We all know kids rebel. As a Green Mom, I’d like to believe that my children will absorb at least some of our family’s eco-friendly habits. But sometimes I worry that my green parenting practices might lead my eldest son to rebel like Alex P. Keaton.
So you can imagine how I felt when I overheard this conversation between Big Boy and his cousin, as my DH, his brother, the wives and kids enjoyed a picnic dinner at DC’s Southwest waterfront.
Big Boy: “There’s a lot of trash around here.”
Bigger Boy Cousin: “Let’s pick it up!”
Big Boy: “Awesome, dude. Let’s be the Night Time Trash People. We’ll run around picking up trash.”
Laughing, screaming noise, as two six-year-olds and a nine-year-old run around picking up trash.
On the walk back to metro, Bigger Boy Cousin says, ”You know, there’s too much trash in the world and it’s really bad for the environment.”
Big Boy: “Yeah, because it weighs so much, it could like split the Earth in half. Then the continents would just split down the middle with a big crack.”
Bigger Boy Cousin: “Yeah, and then the world would heat up too much and there would be no oxygen and we would just vaporize and die.”
Big Boy: “Yeah, then we’d just float around like floating skeletons like aliens or something. Cool. We’d all be alien floating skeletons.”
At this point, I made a mental note to make sure that we weren’t terrorizing the kids with overheard tales of looming eco-tragedies.
The next morning, Big Boy informed me that he needed to make posters telling people to recycle. He wants to hang them on trees all around the neighborhood.
I wondered about the wisdom of hanging posters from trees. But off he ran, soon to come back with 60 copies expertly run off on my office printer. NOT double-sided. I took a deep breath, and decided his heart was in the right place.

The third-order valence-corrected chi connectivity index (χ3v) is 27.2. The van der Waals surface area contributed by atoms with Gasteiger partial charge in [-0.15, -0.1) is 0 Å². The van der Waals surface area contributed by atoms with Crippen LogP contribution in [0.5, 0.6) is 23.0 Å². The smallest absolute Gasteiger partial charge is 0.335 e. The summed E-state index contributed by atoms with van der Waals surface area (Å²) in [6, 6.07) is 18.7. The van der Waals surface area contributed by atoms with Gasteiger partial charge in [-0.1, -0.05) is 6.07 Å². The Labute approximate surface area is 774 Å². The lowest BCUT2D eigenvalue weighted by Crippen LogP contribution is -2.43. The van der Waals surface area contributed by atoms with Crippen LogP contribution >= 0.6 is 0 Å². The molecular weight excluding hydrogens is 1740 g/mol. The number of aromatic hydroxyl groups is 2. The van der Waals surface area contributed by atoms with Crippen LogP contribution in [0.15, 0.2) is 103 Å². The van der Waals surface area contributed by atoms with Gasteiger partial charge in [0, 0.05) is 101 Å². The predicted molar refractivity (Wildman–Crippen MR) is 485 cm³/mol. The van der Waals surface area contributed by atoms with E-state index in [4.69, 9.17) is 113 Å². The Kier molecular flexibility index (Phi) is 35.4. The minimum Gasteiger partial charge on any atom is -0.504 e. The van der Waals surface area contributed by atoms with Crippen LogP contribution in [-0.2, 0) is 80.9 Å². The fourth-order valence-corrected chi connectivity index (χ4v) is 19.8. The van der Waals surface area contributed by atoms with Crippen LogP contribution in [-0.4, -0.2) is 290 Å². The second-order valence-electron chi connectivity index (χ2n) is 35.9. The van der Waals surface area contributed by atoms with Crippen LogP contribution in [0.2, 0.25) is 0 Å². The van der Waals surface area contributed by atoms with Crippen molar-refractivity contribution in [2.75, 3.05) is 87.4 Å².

And we’re off to hang posters. Anyone need about forty extras?
Copyright 2008 OrganicManiaFiled under Green Ideas & Stuff, Green moms | Wordpress Comments (2) |
As a relative newcomer to the world of online green organizing, I’m a bit atypical. After having spent 20 years in corporate marketing for high tech firms, I understand Big Business, and no, I don’t think all corporations are evil as some environmentalists believe. In fact, there’s not much I see in stark black versus white contrast – I see the shades of gray.
So when I hear about “campaigns” against various companies, I tend to cringe. I know that these “grassroots campaigns” are often well coordinated PR campaigns led by sophisticated organizations (sometimes competitors) with very definite agendas.
But the campaign to convince Clorox to recycle Brita water filters in North America is different. It’s led by a reasonable woman, someone who is a true activist and yet has a regular job with a real company — Beth Terry of the blog Fake Plastic Fish.
The first thing I asked myself when I heard about the campaign was, “Well, has she asked Clorox about their position?”
And of course she had. In fact, Beth had sent Clorox letters prior to starting the campaign, and she later posted the response letters from Clorox on her campaign website here. And since then, Beth has talked with Clorox representatives about their position that the refill cartridges are not recyclable – despite the fact that Brita filters are recycled in Europe!
Clorox is spending a lot of money going after green consumers through its acquisition of Burt’s Bees, its launch of Green Works cleaners, and its campaign to reduce plastic water bottle usage in favor of using Brita filtered water. As the saying goes, if you’re going to talk the talk, you have to walk the walk. If Clorox truly is “going green,” it needs to re-examine its current business practices.
From the campaign website:
In August of 2007, Clorox and Nalgene teamed up for their FilterForGood campaign, encouraging people to buy a reusable Nalgene bottle and fill it with Brita filtered water in order to reduce plastic bottle waste. According to Clorox’s letter, “One pour-through filter can effectively replace 300 standard bottles of water (16.9oz)” and “…in 2006 Americans used about 50 billion plastic water bottles.”
So, if all 50 billion water bottles were replaced by Brita filter systems, that would mean 167 million plastic filter cartridges sent to the landfill! We’re all for giving up bottled water. But we think there’s a better way than substituting one kind of plastic waste for another.
What can you do? Join us in asking Clorox to develop a recycling program for Brita filters in the US and Canada. Check out Take Back the Filter to learn more about how you can help by signing the online petition, writing a letter to Clorox, sending in your used Brita filters, blogging about the issue, or donating to offset campaign expenses. And here’s some more ideas for how you can help spread the word.
More info available here at the campaign Facebook page too.